Longitudinal research into petrol sniffing and other substance abuse trends in Indigenous communities: final report

Longitudinal research into petrol sniffing and other substance abuse trends in Indigenous communities: final report Report

  • Author(s): d'Abbs, Peter, Gillick, Vicki, Hodson, Sally, Kavanagh, Maggie, Payne, Steve, Ray, Tristan
  • Published: 2019
  • Publisher: The University of Queensland

Abstract: This report presents findings of a research project commissioned by the Australian Government Department of the Prime Minister and Cabinet (DPMC)1 in 2017 to examine the continuing impact of Low Aromatic Fuel (LAF) as a deterrent to petrol sniffing in Australian Indigenous communities. It is based on fieldwork conducted in 25 Indigenous communities between December 2017 and October 2018. The study demonstrates the benefits of LAF in Indigenous communities, but also reveals limitations of the program. The main benefit is the contribution of LAF to reducing petrol sniffing or – where sniffing levels have already dropped following earlier introduction of LAF – to maintaining current low levels.These benefits flow on to other domains, in particular in reduced social disruption in the community and less harm to sniffers themselves. In most communities studied, these changes are now well entrenched. However, they are not irreversible. Many informants who are old enough to remember high levels of sniffing prior to the introduction of LAF believe that, should LAF cease to be available, these levels could return, together with the harms entailed. The findings of the study, when combined with evidence from earlier studies of the LAF rollout, also demonstrate that the benefits of the LAF program are sustainable. In light of these observations, we conclude that continuation of the LAF program is vital to the health and wellbeing of young people in Indigenous communities with a history of petrol sniffing.The limitations in the LAF program as revealed in this study are of two kinds. Firstly, the benefits of LAF are a function not only of the availability of LAF in a community, but also of the extent to which LAF supplants RULP as a vehicle fuel. This in turn depends upon whether RULP is available at a regional rather than merely a community level. Secondly, replacement of RULP with LAF does not, in itself, reduce demand for volatile substances or other drugs. This study shows that young people who want to sniff inhalants are able to access a range of products, in many cases despite concerted efforts by communities to make products such as deodorants, spray paints and glues inaccessible. There is also anecdotal evidence that some young people in some communities are sniffing LAF, despite its non-intoxicating properties. If the benefits of the LAF program as a supply reduction strategy are to be fully realised, the factors that drive demand for volatiles substances and other drugs among young people need to be identified and addressed.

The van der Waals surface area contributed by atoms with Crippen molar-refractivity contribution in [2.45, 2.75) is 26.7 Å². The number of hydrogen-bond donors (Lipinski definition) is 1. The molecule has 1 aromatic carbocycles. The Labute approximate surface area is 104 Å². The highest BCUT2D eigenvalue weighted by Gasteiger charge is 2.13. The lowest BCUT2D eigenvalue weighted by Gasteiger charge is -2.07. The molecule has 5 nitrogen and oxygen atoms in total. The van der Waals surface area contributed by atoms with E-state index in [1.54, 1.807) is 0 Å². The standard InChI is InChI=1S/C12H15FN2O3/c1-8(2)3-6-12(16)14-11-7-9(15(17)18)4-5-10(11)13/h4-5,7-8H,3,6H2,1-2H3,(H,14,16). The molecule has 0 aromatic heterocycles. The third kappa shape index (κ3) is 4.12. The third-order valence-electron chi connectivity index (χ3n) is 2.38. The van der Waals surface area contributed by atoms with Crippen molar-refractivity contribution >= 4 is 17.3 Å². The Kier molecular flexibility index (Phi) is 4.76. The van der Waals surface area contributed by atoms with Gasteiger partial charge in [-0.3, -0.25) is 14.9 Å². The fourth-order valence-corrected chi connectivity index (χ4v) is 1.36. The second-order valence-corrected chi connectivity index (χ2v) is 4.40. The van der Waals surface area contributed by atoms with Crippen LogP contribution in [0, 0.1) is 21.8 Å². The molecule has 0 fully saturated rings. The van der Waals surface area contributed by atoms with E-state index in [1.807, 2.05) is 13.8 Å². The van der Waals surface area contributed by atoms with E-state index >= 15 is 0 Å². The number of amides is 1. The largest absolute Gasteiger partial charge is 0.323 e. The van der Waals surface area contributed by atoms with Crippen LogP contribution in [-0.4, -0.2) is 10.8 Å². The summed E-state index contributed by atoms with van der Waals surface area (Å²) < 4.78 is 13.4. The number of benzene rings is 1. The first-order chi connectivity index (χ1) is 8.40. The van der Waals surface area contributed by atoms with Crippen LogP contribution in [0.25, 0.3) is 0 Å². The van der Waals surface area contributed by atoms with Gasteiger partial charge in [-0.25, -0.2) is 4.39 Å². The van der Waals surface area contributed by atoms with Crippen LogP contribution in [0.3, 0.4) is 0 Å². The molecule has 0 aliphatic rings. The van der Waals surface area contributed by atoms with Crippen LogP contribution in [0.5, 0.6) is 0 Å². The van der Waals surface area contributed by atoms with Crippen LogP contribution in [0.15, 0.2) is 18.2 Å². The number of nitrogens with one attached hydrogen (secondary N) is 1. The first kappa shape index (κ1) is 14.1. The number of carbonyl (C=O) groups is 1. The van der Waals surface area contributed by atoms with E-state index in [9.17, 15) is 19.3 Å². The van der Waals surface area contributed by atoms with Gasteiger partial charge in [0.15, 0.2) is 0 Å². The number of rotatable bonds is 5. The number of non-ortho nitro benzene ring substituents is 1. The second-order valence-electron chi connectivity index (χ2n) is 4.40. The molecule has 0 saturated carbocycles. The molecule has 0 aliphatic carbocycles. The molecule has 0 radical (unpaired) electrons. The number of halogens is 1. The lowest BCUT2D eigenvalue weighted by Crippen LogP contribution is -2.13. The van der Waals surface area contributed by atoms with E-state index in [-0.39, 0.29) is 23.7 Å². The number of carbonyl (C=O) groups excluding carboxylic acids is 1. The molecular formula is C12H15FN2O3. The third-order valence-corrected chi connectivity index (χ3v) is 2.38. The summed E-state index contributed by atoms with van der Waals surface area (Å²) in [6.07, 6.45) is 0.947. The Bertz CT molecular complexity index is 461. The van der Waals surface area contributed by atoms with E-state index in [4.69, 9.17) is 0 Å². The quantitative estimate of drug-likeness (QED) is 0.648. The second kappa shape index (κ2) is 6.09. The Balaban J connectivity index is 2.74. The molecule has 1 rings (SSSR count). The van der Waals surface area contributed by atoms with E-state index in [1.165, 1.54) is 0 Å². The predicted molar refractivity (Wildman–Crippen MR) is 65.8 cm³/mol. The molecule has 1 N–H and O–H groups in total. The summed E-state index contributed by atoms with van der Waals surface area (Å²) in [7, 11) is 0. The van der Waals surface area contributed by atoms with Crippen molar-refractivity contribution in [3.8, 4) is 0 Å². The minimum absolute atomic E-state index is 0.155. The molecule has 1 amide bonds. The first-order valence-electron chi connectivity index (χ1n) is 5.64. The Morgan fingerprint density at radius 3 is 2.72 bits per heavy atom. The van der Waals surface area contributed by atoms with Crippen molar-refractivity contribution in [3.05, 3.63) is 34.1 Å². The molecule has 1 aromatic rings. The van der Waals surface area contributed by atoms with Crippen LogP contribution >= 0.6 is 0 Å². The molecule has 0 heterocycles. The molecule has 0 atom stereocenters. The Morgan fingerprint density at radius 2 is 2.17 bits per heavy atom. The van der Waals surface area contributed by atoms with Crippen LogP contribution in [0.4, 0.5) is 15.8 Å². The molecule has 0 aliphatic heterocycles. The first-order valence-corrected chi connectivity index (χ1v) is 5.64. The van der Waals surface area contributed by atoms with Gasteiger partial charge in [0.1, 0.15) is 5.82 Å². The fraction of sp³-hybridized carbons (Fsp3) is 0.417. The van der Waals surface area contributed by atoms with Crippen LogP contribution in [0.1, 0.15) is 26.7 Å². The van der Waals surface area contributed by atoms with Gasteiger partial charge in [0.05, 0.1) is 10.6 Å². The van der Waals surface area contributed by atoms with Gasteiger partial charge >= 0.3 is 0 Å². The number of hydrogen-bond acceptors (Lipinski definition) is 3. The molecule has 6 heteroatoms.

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d'Abbs, Peter, Gillick, Vicki, Hodson, Sally, Kavanagh, Maggie, Payne, Steve, Ray, Tristan, 2019, Longitudinal research into petrol sniffing and other substance abuse trends in Indigenous communities: final report, Report, viewed 16 August 2022, https://www.nintione.com.au/?p=15837.

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